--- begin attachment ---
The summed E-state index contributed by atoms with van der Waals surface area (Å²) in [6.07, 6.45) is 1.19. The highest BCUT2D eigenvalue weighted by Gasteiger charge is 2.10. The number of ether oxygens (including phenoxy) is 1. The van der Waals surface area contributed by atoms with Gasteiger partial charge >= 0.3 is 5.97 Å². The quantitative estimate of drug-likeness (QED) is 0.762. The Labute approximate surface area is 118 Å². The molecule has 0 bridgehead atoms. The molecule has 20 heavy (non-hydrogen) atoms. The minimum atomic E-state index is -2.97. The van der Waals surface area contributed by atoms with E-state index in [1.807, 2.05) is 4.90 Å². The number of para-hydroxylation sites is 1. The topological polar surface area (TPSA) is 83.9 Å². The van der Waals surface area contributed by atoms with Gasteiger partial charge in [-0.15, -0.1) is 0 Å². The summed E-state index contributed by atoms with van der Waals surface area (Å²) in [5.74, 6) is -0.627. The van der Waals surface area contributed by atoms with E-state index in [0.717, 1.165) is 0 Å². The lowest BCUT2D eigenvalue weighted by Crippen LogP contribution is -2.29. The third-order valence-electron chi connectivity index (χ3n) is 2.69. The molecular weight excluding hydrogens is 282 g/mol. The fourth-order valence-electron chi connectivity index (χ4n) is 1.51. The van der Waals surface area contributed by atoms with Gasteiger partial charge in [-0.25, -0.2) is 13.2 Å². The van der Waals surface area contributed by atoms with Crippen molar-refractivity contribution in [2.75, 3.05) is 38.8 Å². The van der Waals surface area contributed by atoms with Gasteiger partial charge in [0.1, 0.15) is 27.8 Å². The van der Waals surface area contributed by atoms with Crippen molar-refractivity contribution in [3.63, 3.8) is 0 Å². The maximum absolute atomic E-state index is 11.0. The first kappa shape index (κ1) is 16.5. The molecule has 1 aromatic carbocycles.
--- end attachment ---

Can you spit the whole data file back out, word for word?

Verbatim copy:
The summed E-state index contributed by atoms with van der Waals surface area (Å²) in [6.07, 6.45) is 1.19. The highest BCUT2D eigenvalue weighted by Gasteiger charge is 2.10. The number of ether oxygens (including phenoxy) is 1. The van der Waals surface area contributed by atoms with Gasteiger partial charge >= 0.3 is 5.97 Å². The quantitative estimate of drug-likeness (QED) is 0.762. The Labute approximate surface area is 118 Å². The molecule has 0 bridgehead atoms. The molecule has 20 heavy (non-hydrogen) atoms. The minimum atomic E-state index is -2.97. The van der Waals surface area contributed by atoms with E-state index in [1.807, 2.05) is 4.90 Å². The number of para-hydroxylation sites is 1. The topological polar surface area (TPSA) is 83.9 Å². The van der Waals surface area contributed by atoms with Gasteiger partial charge in [-0.15, -0.1) is 0 Å². The summed E-state index contributed by atoms with van der Waals surface area (Å²) in [5.74, 6) is -0.627. The van der Waals surface area contributed by atoms with E-state index in [0.717, 1.165) is 0 Å². The lowest BCUT2D eigenvalue weighted by Crippen LogP contribution is -2.29. The third-order valence-electron chi connectivity index (χ3n) is 2.69. The molecular weight excluding hydrogens is 282 g/mol. The fourth-order valence-electron chi connectivity index (χ4n) is 1.51. The van der Waals surface area contributed by atoms with Gasteiger partial charge in [-0.25, -0.2) is 13.2 Å². The van der Waals surface area contributed by atoms with Crippen molar-refractivity contribution in [2.75, 3.05) is 38.8 Å². The van der Waals surface area contributed by atoms with Gasteiger partial charge in [0.1, 0.15) is 27.8 Å². The van der Waals surface area contributed by atoms with Crippen molar-refractivity contribution in [3.63, 3.8) is 0 Å². The maximum absolute atomic E-state index is 11.0. The first kappa shape index (κ1) is 16.5. The molecule has 1 aromatic carbocycles.